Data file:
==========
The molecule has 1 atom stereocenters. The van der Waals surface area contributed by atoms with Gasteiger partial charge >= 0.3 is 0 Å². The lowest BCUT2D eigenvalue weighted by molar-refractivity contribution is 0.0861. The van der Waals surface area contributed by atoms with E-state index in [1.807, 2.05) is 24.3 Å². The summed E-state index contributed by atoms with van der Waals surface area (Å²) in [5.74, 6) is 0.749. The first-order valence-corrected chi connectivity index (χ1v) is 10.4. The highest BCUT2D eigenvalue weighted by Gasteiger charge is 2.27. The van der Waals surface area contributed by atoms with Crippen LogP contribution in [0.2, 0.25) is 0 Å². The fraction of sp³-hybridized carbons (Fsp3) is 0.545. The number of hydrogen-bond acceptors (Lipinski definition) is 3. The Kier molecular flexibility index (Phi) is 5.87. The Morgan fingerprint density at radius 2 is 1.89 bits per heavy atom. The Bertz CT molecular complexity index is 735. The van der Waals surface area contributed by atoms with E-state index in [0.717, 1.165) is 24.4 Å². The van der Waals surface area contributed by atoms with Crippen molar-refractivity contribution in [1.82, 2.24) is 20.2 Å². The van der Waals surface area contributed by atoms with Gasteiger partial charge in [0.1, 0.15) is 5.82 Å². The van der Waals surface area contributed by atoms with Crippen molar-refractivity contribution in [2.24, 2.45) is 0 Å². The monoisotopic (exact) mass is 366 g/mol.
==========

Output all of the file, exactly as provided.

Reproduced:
The molecule has 1 atom stereocenters. The van der Waals surface area contributed by atoms with Gasteiger partial charge >= 0.3 is 0 Å². The lowest BCUT2D eigenvalue weighted by molar-refractivity contribution is 0.0861. The van der Waals surface area contributed by atoms with E-state index in [1.807, 2.05) is 24.3 Å². The summed E-state index contributed by atoms with van der Waals surface area (Å²) in [5.74, 6) is 0.749. The first-order valence-corrected chi connectivity index (χ1v) is 10.4. The highest BCUT2D eigenvalue weighted by Gasteiger charge is 2.27. The van der Waals surface area contributed by atoms with Crippen LogP contribution in [0.2, 0.25) is 0 Å². The fraction of sp³-hybridized carbons (Fsp3) is 0.545. The number of hydrogen-bond acceptors (Lipinski definition) is 3. The Kier molecular flexibility index (Phi) is 5.87. The Morgan fingerprint density at radius 2 is 1.89 bits per heavy atom. The Bertz CT molecular complexity index is 735. The van der Waals surface area contributed by atoms with E-state index in [0.717, 1.165) is 24.4 Å². The van der Waals surface area contributed by atoms with Crippen molar-refractivity contribution in [1.82, 2.24) is 20.2 Å². The van der Waals surface area contributed by atoms with Gasteiger partial charge in [0.1, 0.15) is 5.82 Å². The van der Waals surface area contributed by atoms with Crippen molar-refractivity contribution in [2.24, 2.45) is 0 Å². The monoisotopic (exact) mass is 366 g/mol.